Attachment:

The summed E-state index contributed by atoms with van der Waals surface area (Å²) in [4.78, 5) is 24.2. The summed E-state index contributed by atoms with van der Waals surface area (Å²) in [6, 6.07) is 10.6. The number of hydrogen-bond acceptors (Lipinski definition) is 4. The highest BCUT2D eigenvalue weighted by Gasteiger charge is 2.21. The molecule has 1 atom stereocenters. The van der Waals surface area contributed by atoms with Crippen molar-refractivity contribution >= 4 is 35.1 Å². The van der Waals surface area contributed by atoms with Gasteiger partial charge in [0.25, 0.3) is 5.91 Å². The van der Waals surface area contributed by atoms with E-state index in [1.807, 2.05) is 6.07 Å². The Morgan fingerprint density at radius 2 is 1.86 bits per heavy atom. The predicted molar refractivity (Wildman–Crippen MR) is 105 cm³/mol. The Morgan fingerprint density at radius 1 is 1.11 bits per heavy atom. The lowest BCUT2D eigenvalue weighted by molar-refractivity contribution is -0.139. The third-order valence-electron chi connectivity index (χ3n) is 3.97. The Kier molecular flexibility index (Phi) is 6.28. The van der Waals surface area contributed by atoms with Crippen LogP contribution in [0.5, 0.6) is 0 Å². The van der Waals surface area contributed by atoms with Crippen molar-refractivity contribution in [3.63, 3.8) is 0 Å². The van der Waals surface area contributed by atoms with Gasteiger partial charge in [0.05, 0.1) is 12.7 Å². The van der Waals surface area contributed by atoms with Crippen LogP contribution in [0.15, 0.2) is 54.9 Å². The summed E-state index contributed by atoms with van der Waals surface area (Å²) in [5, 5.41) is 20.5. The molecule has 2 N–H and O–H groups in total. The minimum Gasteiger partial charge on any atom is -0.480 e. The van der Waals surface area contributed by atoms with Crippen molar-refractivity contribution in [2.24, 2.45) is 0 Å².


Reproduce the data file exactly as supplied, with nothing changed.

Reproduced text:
The summed E-state index contributed by atoms with van der Waals surface area (Å²) in [4.78, 5) is 24.2. The summed E-state index contributed by atoms with van der Waals surface area (Å²) in [6, 6.07) is 10.6. The number of hydrogen-bond acceptors (Lipinski definition) is 4. The highest BCUT2D eigenvalue weighted by Gasteiger charge is 2.21. The molecule has 1 atom stereocenters. The van der Waals surface area contributed by atoms with Crippen molar-refractivity contribution >= 4 is 35.1 Å². The van der Waals surface area contributed by atoms with Gasteiger partial charge in [0.25, 0.3) is 5.91 Å². The van der Waals surface area contributed by atoms with E-state index in [1.807, 2.05) is 6.07 Å². The Morgan fingerprint density at radius 2 is 1.86 bits per heavy atom. The predicted molar refractivity (Wildman–Crippen MR) is 105 cm³/mol. The Morgan fingerprint density at radius 1 is 1.11 bits per heavy atom. The lowest BCUT2D eigenvalue weighted by molar-refractivity contribution is -0.139. The third-order valence-electron chi connectivity index (χ3n) is 3.97. The Kier molecular flexibility index (Phi) is 6.28. The van der Waals surface area contributed by atoms with Crippen LogP contribution in [0.5, 0.6) is 0 Å². The van der Waals surface area contributed by atoms with Crippen molar-refractivity contribution in [3.63, 3.8) is 0 Å². The van der Waals surface area contributed by atoms with Gasteiger partial charge in [0.05, 0.1) is 12.7 Å². The van der Waals surface area contributed by atoms with Crippen LogP contribution in [0.15, 0.2) is 54.9 Å². The summed E-state index contributed by atoms with van der Waals surface area (Å²) in [5, 5.41) is 20.5. The molecule has 2 N–H and O–H groups in total. The minimum Gasteiger partial charge on any atom is -0.480 e. The van der Waals surface area contributed by atoms with Crippen molar-refractivity contribution in [2.24, 2.45) is 0 Å².